OERs that use microlearning can be an excellent tool to support professors who do not have online teaching experience (Huang et al. 2020; Van Allen and Katz 2020). Some of them can be incorporated into Learning Management Systems and be auto-graded. Professors who cannot design online materials (due to lack of experience or knowledge) can integrate micro-units previously created and available in open repositories of online learning. Not only is this more affordable, but it is accessible to more students (Emrich et al. 2019; Hilton 2020). OERs are accessed through a computer and/or a mobile device (Van Allen and Katz 2020). In order to facilitate technology adoption among professors and students, it is critical to select friendly platforms and learning system managements that can be accessed or monitored from mobile devices (Jahnke et al. 2020; Kadada and Tshabalala 2020). Clearly, online education effectiveness depends on many factors, and the degree of acceptance is one of the most important aspects (Tarhini et al. 2017).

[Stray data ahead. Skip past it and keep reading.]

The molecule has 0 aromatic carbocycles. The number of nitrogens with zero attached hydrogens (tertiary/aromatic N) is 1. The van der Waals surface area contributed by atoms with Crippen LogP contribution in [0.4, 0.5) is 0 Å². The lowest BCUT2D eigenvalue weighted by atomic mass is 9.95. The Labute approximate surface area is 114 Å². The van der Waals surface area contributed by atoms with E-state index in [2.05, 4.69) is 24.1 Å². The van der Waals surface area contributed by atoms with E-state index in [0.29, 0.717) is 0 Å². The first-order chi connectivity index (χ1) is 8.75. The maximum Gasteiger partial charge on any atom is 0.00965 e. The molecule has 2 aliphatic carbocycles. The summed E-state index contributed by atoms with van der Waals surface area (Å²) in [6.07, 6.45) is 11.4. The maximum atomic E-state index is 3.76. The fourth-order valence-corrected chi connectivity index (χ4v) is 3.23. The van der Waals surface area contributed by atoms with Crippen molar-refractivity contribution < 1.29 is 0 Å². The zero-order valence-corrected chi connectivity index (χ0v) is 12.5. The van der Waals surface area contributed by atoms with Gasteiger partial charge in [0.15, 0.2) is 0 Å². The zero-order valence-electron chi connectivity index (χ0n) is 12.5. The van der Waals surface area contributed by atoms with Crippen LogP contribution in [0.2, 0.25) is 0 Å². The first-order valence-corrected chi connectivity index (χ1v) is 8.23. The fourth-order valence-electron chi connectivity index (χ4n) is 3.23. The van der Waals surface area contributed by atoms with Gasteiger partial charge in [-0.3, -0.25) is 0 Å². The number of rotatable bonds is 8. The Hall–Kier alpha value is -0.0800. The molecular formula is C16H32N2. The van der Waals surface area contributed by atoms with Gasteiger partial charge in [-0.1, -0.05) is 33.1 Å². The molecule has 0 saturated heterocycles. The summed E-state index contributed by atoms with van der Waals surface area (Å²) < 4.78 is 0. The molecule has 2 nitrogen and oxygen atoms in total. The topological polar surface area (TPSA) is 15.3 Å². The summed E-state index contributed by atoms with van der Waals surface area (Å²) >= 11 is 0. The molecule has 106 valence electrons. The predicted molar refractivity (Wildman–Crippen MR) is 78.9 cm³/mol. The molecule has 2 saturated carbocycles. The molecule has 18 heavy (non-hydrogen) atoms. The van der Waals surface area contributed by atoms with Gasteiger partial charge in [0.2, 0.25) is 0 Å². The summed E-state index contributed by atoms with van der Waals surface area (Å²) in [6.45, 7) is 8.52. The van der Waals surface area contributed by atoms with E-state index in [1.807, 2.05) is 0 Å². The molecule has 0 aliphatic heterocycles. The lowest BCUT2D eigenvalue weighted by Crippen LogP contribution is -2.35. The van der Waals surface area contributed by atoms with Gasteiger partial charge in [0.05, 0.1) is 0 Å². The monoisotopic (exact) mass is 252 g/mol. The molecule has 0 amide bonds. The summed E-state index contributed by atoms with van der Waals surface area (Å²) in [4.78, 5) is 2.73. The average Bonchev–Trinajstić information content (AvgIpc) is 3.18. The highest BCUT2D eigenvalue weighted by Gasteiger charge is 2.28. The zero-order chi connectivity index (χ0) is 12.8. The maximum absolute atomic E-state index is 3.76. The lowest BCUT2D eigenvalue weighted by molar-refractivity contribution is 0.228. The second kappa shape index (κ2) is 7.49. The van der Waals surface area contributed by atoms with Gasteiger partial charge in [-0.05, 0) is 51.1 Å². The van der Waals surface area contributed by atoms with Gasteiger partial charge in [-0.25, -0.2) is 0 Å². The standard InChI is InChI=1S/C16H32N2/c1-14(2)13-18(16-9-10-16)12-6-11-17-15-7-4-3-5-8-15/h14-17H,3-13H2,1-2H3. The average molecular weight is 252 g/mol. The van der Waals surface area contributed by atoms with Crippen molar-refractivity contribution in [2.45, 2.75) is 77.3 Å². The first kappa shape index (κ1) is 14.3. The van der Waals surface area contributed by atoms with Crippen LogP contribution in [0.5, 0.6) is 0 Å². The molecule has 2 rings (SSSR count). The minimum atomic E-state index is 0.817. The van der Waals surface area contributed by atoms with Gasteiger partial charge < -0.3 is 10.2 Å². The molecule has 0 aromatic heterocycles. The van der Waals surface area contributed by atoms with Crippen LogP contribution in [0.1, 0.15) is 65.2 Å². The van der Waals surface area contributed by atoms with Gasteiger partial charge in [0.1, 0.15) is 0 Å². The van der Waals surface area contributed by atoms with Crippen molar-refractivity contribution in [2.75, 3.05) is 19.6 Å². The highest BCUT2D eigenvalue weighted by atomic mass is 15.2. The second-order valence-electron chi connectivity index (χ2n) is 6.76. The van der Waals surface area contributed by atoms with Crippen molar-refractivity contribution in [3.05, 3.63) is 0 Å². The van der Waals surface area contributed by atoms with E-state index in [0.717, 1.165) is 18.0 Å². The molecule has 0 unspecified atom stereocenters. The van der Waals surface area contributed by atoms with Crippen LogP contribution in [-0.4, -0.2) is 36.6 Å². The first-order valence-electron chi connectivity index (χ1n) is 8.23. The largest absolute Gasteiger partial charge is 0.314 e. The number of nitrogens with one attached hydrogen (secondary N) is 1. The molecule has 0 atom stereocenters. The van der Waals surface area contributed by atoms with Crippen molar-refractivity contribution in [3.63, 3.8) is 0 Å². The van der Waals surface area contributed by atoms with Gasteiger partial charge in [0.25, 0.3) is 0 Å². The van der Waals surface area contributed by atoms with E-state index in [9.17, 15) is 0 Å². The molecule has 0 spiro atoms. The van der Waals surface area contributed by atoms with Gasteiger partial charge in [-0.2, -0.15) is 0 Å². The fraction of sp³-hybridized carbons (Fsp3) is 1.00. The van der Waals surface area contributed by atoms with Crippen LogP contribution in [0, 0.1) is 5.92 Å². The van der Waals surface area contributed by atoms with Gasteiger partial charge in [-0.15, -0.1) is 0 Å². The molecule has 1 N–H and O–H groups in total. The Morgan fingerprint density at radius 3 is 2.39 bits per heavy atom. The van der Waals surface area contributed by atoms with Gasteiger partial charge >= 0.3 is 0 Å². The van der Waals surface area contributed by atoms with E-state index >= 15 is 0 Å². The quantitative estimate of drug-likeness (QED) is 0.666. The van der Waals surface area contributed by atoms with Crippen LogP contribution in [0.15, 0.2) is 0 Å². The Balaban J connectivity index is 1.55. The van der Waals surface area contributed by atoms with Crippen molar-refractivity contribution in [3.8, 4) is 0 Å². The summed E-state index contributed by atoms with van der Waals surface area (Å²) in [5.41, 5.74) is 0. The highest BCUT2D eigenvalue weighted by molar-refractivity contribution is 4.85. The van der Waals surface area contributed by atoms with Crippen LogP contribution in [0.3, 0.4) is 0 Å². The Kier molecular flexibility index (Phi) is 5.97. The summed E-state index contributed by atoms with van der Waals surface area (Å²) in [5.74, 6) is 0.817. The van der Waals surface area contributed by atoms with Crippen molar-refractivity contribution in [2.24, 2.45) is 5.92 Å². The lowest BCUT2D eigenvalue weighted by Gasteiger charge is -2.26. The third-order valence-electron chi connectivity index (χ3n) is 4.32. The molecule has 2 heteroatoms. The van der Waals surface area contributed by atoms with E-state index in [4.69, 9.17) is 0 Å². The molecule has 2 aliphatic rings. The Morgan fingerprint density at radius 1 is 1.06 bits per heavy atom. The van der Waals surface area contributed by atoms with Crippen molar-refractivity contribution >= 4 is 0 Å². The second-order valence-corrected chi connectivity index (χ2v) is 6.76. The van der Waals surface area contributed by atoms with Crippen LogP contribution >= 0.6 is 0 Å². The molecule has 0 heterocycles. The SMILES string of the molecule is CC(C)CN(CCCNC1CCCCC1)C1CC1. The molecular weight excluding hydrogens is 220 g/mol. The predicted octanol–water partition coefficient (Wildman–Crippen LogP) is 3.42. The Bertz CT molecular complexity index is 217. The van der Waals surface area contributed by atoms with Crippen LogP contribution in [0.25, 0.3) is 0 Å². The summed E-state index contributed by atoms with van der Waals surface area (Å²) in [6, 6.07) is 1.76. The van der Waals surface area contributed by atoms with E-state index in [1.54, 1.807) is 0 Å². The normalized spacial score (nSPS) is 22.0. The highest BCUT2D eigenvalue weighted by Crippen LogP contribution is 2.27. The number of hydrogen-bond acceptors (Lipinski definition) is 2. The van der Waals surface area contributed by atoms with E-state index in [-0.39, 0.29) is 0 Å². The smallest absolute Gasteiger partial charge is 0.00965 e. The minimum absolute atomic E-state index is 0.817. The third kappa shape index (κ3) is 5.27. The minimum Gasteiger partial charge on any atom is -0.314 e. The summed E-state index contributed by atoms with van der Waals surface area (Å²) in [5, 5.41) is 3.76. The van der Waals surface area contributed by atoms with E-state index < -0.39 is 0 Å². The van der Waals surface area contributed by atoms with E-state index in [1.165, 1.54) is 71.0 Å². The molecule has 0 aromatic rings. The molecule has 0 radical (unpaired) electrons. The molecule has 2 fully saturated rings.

The factors affecting the use, adoption, and acceptance of technology have become a topic of great interest. Due to the increase in use, technology acceptance models have become a theoretical framework about the use and acceptance of online technologies (Jung 2014). The most used models are the TAM model (Davis 1989), the AIUTA-2 model (Venkatesh et al. 2012), and the GETAMEL model (Abdullah and Ward 2016). The factors that these models use are based on different theories related to motivation, PC utilization, cognitive theory, and adoption of information, amongst others (Guerrero 2019; Jung and Lee 2020; Kemp et al. 2019). Many researchers have used these models to analyze the use and acceptance of specific educational technologies such as open educational resources (Jung and Lee 2020), e-learning systems (Pham and Tran 2020; Yakubu and Dasuki 2019), multimedia technology (Park et al. 2019), and other technological educational tool home loans for homes.